Eli reached over and touched his cheek. “That’s right; I did. And I still do—very, very much, Oskar. So, do you think I could’ve done that, if I was like that man in your dream?”
“So what does that tell you about what it’s like to be me?”
He looked at her with a puzzled expression and spoke hesitantly. “That it’s possible . . . that . . . well, how old did you say you are, again?”
“About 220 years.”
“That maybe I can kill people and still be . . . human?”
She nodded slowly and then softly said, “Yes. It’s possible. Hard, but possible. Like I told you before, Oskar—you can still be a good person in your heart, even though you must do terrible things to survive. If you’re sorry for what you’ve done, and don’t . . . take pleasure in it; don’t revel in it.”
“Well, but I . . . I did revel in it, Eli; that’s the thing.” He looked up at her face, which was now only a few inches from his own. “When you opened his throat like that, and we were . . . eating—” he closed his eyes and turned his head away, “I enjoyed it, the taste of it, more than anything I’ve ever eaten before. I wanted it so bad, Eli!” He looked at her intently with apprehension. “And I knew it was wrong, but I had this terrible feeling of wanting to—take him, possess him; make him mine. Take his life. And then when I saw you afterwards, I had this really weird feeling, too. Like you were this . . . conquering goddess, or something. All powerful, all—”
“A what? A conquering goddess?” She surpressed a chuckle and started to give him a bemused look, but then saw how serious he was, and stopped.
“It’s crazy and it sounds stupid, I know it,” he admitted. “But you don’t understand how I felt. You were so . . . beautiful in that moment. Like you were able to do that to him without hesitation, without worrying about everything, like I was worrying. And there was something about that willpower that was so . . . so--” He shook his head, unable to explain further.
“Oskar.” She touched him; lifted his face to hers. “I feel sorry for what I have to do, too. Maybe in the moment, I do what I need to do. But I never feel good about it. I hope you understand that.”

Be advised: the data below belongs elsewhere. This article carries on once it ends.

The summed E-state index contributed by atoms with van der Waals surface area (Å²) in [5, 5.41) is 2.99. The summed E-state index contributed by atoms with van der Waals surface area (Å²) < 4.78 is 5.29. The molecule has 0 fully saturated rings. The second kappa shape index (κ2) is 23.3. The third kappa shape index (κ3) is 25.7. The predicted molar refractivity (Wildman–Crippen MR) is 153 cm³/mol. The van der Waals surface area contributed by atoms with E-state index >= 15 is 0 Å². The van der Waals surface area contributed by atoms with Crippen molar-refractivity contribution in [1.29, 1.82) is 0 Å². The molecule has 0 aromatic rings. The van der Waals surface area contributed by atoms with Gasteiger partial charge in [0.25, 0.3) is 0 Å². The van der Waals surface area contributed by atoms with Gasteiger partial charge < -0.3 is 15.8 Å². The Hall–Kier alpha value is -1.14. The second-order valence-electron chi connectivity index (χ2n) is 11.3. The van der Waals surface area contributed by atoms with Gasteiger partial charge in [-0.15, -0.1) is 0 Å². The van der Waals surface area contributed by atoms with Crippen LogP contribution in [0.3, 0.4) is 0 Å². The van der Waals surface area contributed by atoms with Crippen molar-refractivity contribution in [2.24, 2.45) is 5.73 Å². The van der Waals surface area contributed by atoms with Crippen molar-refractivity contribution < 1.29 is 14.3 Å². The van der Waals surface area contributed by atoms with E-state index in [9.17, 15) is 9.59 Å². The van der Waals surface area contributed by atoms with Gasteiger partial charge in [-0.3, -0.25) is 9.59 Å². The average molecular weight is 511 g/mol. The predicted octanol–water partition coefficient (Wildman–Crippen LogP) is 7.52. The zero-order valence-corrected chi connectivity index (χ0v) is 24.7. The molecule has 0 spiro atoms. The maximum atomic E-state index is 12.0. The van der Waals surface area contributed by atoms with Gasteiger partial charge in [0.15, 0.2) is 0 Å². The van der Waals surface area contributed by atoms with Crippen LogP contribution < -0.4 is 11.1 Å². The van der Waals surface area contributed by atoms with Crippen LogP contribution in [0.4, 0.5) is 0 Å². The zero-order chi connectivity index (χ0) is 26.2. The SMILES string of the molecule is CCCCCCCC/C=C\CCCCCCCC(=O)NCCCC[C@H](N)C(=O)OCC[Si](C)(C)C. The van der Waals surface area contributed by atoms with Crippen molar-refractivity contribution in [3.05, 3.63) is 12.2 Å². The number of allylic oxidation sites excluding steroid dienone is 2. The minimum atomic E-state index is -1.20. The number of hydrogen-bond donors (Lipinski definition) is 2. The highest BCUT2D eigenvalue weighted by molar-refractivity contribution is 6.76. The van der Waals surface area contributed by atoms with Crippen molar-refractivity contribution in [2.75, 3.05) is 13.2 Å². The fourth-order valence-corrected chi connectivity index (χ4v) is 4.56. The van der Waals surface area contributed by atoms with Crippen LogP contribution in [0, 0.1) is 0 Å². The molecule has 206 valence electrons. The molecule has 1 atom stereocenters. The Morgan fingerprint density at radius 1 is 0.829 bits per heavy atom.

“Yes. I know.”
Eli got up and went over to a small portable radio sitting in a corner. She turned it on and then went back to Oskar; took his hand and stood him up beside her.
“Can we dance for a little while, please?”
Oskar came out of his funk a little. “Yeah—of course. But I’m not very good, you know. I never learned a thing about dancing.”
“Me neither. But if you can hug me and walk at the same time, I think we’ll be good.”
His smile broadened. “I can do that, I think.”
They moved slowly in circles around the room with their arms around one another, their chins resting on each other’s shoulders. The radio had been tuned to a classical station, and a piano melody by Saint-Saëns, Le Carnaval des Animaux: Le Cygne, filled the room. Eli spoke softly in his ear. “This reminds me of the first time you hugged me, Oskar. That was one of the most wonderful moments of my life. I’ll never forget that.”
“I wanted to. I was afraid of what you might do, but . . . it felt right.”
“It was right.”
27 July 1983 “What am I supposed to be feeling?”
Oskar sighed in frustration. “This is so hard. I was trying to get you to scratch an itch on your back.”
Eli gave him a small smile. They sat, facing each other, on the floor.
“Oh. Well, try again. I’m trying to be receptive.”
Oskar looked at Eli. He tried to truly see her; to take in every aspect of her, every detail. He knew, from what she had explained to him, that the ability to suggest things to her without talking was tied to his newly strengthened powers of perception. It was not just seeing, but understanding, the person in front of him; much like he now saw and understood patterns and connections in nonliving things that he had never seen before. See and understand; see and understand . . . .
He carefully studied her face and noticed that some of her hair was hanging down in front and touching her eyebrow. He concentrated on it and thought, my hair is tickling my forehead.
Eli reached up and flicked her hair back. Then she smiled again, more broadly this time. “Was that it?”
“Uh huh.” He could not surpress a triumphant grin at this, his first success, after over an hour of effort.
Eli grinned back and clapped her hands excitedly. “Yeah! See—I told you you could do it! Pretty soon it’ll be easy.”
“That was really cool!” Oskar had not felt so happy for more than a week. “I just don’t see how you can do it so quickly, Eli. It’s almost ‘off the cuff’ for you.”
“Practice, practice, practice, Oskar. That’s all there is to it.”